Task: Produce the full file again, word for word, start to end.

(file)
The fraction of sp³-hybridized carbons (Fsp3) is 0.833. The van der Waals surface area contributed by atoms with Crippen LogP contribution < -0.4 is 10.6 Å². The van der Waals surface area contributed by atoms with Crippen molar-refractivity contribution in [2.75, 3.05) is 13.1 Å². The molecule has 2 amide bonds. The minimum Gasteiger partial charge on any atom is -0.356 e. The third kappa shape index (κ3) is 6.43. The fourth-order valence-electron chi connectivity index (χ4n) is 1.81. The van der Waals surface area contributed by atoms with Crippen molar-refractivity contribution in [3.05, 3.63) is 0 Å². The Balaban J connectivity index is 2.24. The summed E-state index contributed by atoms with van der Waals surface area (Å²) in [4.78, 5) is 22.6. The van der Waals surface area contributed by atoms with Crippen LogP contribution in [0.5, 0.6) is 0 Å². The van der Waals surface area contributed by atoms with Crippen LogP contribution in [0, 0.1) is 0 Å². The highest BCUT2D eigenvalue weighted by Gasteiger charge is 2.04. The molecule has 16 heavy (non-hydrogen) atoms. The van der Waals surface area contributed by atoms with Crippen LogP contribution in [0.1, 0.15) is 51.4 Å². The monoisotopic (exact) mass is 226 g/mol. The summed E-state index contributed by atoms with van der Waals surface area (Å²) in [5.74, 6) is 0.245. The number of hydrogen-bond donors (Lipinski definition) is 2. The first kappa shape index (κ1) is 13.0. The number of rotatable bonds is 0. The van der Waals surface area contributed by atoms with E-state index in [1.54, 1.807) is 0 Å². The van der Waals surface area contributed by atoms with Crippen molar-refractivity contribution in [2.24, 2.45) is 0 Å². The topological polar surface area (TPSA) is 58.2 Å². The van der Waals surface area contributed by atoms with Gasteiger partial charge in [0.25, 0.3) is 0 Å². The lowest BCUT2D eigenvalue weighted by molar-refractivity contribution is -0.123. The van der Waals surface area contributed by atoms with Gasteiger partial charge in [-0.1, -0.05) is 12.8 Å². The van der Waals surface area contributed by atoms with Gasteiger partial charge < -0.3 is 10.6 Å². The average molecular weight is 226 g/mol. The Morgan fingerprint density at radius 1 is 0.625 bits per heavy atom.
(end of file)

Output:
The fraction of sp³-hybridized carbons (Fsp3) is 0.833. The van der Waals surface area contributed by atoms with Crippen LogP contribution < -0.4 is 10.6 Å². The van der Waals surface area contributed by atoms with Crippen molar-refractivity contribution in [2.75, 3.05) is 13.1 Å². The molecule has 2 amide bonds. The minimum Gasteiger partial charge on any atom is -0.356 e. The third kappa shape index (κ3) is 6.43. The fourth-order valence-electron chi connectivity index (χ4n) is 1.81. The van der Waals surface area contributed by atoms with Crippen molar-refractivity contribution in [3.05, 3.63) is 0 Å². The Balaban J connectivity index is 2.24. The summed E-state index contributed by atoms with van der Waals surface area (Å²) in [4.78, 5) is 22.6. The van der Waals surface area contributed by atoms with Crippen LogP contribution in [0.5, 0.6) is 0 Å². The van der Waals surface area contributed by atoms with Crippen LogP contribution in [0, 0.1) is 0 Å². The highest BCUT2D eigenvalue weighted by Gasteiger charge is 2.04. The molecule has 16 heavy (non-hydrogen) atoms. The van der Waals surface area contributed by atoms with Crippen LogP contribution in [0.1, 0.15) is 51.4 Å². The monoisotopic (exact) mass is 226 g/mol. The summed E-state index contributed by atoms with van der Waals surface area (Å²) in [5.74, 6) is 0.245. The number of hydrogen-bond donors (Lipinski definition) is 2. The first kappa shape index (κ1) is 13.0. The number of rotatable bonds is 0. The van der Waals surface area contributed by atoms with E-state index in [1.54, 1.807) is 0 Å². The van der Waals surface area contributed by atoms with Crippen molar-refractivity contribution in [2.24, 2.45) is 0 Å². The topological polar surface area (TPSA) is 58.2 Å². The van der Waals surface area contributed by atoms with Gasteiger partial charge in [0.25, 0.3) is 0 Å². The lowest BCUT2D eigenvalue weighted by molar-refractivity contribution is -0.123. The van der Waals surface area contributed by atoms with Gasteiger partial charge in [-0.1, -0.05) is 12.8 Å². The van der Waals surface area contributed by atoms with Gasteiger partial charge < -0.3 is 10.6 Å². The average molecular weight is 226 g/mol. The Morgan fingerprint density at radius 1 is 0.625 bits per heavy atom.